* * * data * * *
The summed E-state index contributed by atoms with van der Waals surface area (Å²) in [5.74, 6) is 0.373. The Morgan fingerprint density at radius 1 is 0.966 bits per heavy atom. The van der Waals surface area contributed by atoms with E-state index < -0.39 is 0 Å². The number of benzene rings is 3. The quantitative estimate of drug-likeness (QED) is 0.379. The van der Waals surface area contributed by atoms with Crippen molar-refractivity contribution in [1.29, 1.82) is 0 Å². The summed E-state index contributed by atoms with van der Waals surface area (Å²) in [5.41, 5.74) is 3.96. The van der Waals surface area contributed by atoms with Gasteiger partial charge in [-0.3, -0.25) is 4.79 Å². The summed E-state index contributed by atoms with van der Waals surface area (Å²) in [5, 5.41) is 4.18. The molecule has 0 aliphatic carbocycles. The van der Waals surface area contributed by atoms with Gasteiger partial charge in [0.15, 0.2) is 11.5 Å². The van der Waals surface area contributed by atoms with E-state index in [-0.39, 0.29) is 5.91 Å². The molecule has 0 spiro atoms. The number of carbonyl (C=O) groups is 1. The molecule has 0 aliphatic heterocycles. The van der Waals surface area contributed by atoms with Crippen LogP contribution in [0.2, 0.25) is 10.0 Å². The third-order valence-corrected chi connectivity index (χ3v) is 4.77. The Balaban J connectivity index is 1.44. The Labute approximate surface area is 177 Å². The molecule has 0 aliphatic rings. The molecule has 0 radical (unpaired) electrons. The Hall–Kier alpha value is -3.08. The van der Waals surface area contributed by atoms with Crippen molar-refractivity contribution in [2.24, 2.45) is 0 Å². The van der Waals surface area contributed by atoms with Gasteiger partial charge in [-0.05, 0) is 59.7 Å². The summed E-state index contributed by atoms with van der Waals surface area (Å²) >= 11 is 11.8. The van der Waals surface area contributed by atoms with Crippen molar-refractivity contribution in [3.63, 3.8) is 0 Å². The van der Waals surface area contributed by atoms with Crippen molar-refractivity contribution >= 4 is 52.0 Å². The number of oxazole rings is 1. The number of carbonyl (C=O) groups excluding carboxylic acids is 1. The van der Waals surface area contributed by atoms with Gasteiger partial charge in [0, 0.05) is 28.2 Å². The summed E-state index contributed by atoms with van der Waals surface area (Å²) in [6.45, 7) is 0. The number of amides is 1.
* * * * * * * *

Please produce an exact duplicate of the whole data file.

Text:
The summed E-state index contributed by atoms with van der Waals surface area (Å²) in [5.74, 6) is 0.373. The Morgan fingerprint density at radius 1 is 0.966 bits per heavy atom. The van der Waals surface area contributed by atoms with E-state index < -0.39 is 0 Å². The number of benzene rings is 3. The quantitative estimate of drug-likeness (QED) is 0.379. The van der Waals surface area contributed by atoms with Crippen molar-refractivity contribution in [1.29, 1.82) is 0 Å². The summed E-state index contributed by atoms with van der Waals surface area (Å²) in [5.41, 5.74) is 3.96. The van der Waals surface area contributed by atoms with Gasteiger partial charge in [-0.3, -0.25) is 4.79 Å². The summed E-state index contributed by atoms with van der Waals surface area (Å²) in [5, 5.41) is 4.18. The molecule has 0 aliphatic carbocycles. The van der Waals surface area contributed by atoms with Gasteiger partial charge in [0.15, 0.2) is 11.5 Å². The van der Waals surface area contributed by atoms with E-state index in [-0.39, 0.29) is 5.91 Å². The molecule has 0 spiro atoms. The number of carbonyl (C=O) groups is 1. The molecule has 0 aliphatic heterocycles. The van der Waals surface area contributed by atoms with Crippen LogP contribution in [0.2, 0.25) is 10.0 Å². The third-order valence-corrected chi connectivity index (χ3v) is 4.77. The Balaban J connectivity index is 1.44. The Labute approximate surface area is 177 Å². The molecule has 0 aliphatic rings. The molecule has 0 radical (unpaired) electrons. The Hall–Kier alpha value is -3.08. The van der Waals surface area contributed by atoms with Crippen molar-refractivity contribution in [2.24, 2.45) is 0 Å². The van der Waals surface area contributed by atoms with Gasteiger partial charge in [-0.05, 0) is 59.7 Å². The summed E-state index contributed by atoms with van der Waals surface area (Å²) >= 11 is 11.8. The van der Waals surface area contributed by atoms with Crippen molar-refractivity contribution in [3.63, 3.8) is 0 Å². The van der Waals surface area contributed by atoms with Crippen molar-refractivity contribution >= 4 is 52.0 Å². The number of oxazole rings is 1. The number of carbonyl (C=O) groups excluding carboxylic acids is 1. The van der Waals surface area contributed by atoms with Gasteiger partial charge in [0, 0.05) is 28.2 Å². The summed E-state index contributed by atoms with van der Waals surface area (Å²) in [6.45, 7) is 0. The number of amides is 1.